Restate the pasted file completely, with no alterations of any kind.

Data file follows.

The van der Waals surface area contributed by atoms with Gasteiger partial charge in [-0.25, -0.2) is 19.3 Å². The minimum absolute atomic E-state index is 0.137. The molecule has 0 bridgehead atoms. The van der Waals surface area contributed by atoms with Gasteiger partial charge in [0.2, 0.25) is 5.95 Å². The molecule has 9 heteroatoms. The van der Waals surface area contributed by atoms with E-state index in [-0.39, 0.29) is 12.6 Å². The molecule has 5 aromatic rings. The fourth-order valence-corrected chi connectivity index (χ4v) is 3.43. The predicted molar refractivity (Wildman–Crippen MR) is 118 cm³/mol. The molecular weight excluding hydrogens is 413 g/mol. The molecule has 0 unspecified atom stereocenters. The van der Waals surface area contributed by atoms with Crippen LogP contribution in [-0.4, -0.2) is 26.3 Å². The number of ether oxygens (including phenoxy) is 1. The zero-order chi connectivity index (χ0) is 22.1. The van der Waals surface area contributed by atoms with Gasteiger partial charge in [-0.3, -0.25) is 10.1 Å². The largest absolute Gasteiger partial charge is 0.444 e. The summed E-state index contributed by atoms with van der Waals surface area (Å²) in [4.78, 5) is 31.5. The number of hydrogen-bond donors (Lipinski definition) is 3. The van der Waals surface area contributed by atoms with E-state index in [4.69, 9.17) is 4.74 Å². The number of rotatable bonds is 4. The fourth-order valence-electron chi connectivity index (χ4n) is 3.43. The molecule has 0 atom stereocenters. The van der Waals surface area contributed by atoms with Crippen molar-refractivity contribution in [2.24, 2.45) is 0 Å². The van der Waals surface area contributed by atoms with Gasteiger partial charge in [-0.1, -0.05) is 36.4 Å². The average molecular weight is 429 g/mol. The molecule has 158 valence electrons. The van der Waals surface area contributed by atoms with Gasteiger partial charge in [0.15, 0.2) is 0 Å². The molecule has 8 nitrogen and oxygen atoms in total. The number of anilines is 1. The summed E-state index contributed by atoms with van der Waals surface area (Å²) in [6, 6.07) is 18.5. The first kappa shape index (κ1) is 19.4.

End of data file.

The van der Waals surface area contributed by atoms with Gasteiger partial charge in [-0.25, -0.2) is 19.3 Å². The minimum absolute atomic E-state index is 0.137. The molecule has 0 bridgehead atoms. The van der Waals surface area contributed by atoms with Gasteiger partial charge in [0.2, 0.25) is 5.95 Å². The molecule has 9 heteroatoms. The van der Waals surface area contributed by atoms with E-state index in [-0.39, 0.29) is 12.6 Å². The molecule has 5 aromatic rings. The fourth-order valence-corrected chi connectivity index (χ4v) is 3.43. The predicted molar refractivity (Wildman–Crippen MR) is 118 cm³/mol. The molecular weight excluding hydrogens is 413 g/mol. The molecule has 0 unspecified atom stereocenters. The van der Waals surface area contributed by atoms with Crippen LogP contribution in [-0.4, -0.2) is 26.3 Å². The number of ether oxygens (including phenoxy) is 1. The zero-order chi connectivity index (χ0) is 22.1. The van der Waals surface area contributed by atoms with Gasteiger partial charge in [-0.3, -0.25) is 10.1 Å². The largest absolute Gasteiger partial charge is 0.444 e. The summed E-state index contributed by atoms with van der Waals surface area (Å²) in [4.78, 5) is 31.5. The number of hydrogen-bond donors (Lipinski definition) is 3. The van der Waals surface area contributed by atoms with E-state index in [4.69, 9.17) is 4.74 Å². The number of rotatable bonds is 4. The fourth-order valence-electron chi connectivity index (χ4n) is 3.43. The molecule has 0 atom stereocenters. The van der Waals surface area contributed by atoms with Crippen molar-refractivity contribution in [2.24, 2.45) is 0 Å². The van der Waals surface area contributed by atoms with Gasteiger partial charge in [-0.1, -0.05) is 36.4 Å². The average molecular weight is 429 g/mol. The molecule has 158 valence electrons. The van der Waals surface area contributed by atoms with Gasteiger partial charge in [0.15, 0.2) is 0 Å². The molecule has 8 nitrogen and oxygen atoms in total. The number of anilines is 1. The summed E-state index contributed by atoms with van der Waals surface area (Å²) in [6, 6.07) is 18.5. The first kappa shape index (κ1) is 19.4.